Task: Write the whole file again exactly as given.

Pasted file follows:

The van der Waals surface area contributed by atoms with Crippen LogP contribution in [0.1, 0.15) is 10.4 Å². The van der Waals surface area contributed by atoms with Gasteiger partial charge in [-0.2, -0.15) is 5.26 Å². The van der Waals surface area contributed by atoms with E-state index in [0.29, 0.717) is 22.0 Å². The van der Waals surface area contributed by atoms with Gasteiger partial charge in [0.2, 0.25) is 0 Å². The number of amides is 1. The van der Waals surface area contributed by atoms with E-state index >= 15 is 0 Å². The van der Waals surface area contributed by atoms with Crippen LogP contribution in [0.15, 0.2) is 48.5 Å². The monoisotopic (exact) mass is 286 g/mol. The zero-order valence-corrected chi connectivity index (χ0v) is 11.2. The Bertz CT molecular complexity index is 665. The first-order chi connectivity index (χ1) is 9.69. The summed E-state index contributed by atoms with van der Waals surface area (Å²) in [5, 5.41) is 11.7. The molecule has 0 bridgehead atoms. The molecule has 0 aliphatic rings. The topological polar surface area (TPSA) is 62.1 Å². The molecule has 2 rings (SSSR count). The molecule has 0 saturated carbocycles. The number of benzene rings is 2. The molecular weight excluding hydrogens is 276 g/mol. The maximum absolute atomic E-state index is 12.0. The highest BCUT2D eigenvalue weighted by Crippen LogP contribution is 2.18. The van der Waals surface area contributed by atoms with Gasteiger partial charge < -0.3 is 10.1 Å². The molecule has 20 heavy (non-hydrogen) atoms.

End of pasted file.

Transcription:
The van der Waals surface area contributed by atoms with Crippen LogP contribution in [0.1, 0.15) is 10.4 Å². The van der Waals surface area contributed by atoms with Gasteiger partial charge in [-0.2, -0.15) is 5.26 Å². The van der Waals surface area contributed by atoms with E-state index in [0.29, 0.717) is 22.0 Å². The van der Waals surface area contributed by atoms with Gasteiger partial charge in [0.2, 0.25) is 0 Å². The number of amides is 1. The van der Waals surface area contributed by atoms with E-state index >= 15 is 0 Å². The van der Waals surface area contributed by atoms with Crippen LogP contribution in [0.15, 0.2) is 48.5 Å². The monoisotopic (exact) mass is 286 g/mol. The zero-order valence-corrected chi connectivity index (χ0v) is 11.2. The Bertz CT molecular complexity index is 665. The first-order chi connectivity index (χ1) is 9.69. The summed E-state index contributed by atoms with van der Waals surface area (Å²) in [5, 5.41) is 11.7. The molecule has 0 bridgehead atoms. The molecule has 0 aliphatic rings. The topological polar surface area (TPSA) is 62.1 Å². The molecule has 2 rings (SSSR count). The molecule has 0 saturated carbocycles. The number of benzene rings is 2. The molecular weight excluding hydrogens is 276 g/mol. The maximum absolute atomic E-state index is 12.0. The highest BCUT2D eigenvalue weighted by Crippen LogP contribution is 2.18. The van der Waals surface area contributed by atoms with Gasteiger partial charge < -0.3 is 10.1 Å². The molecule has 20 heavy (non-hydrogen) atoms.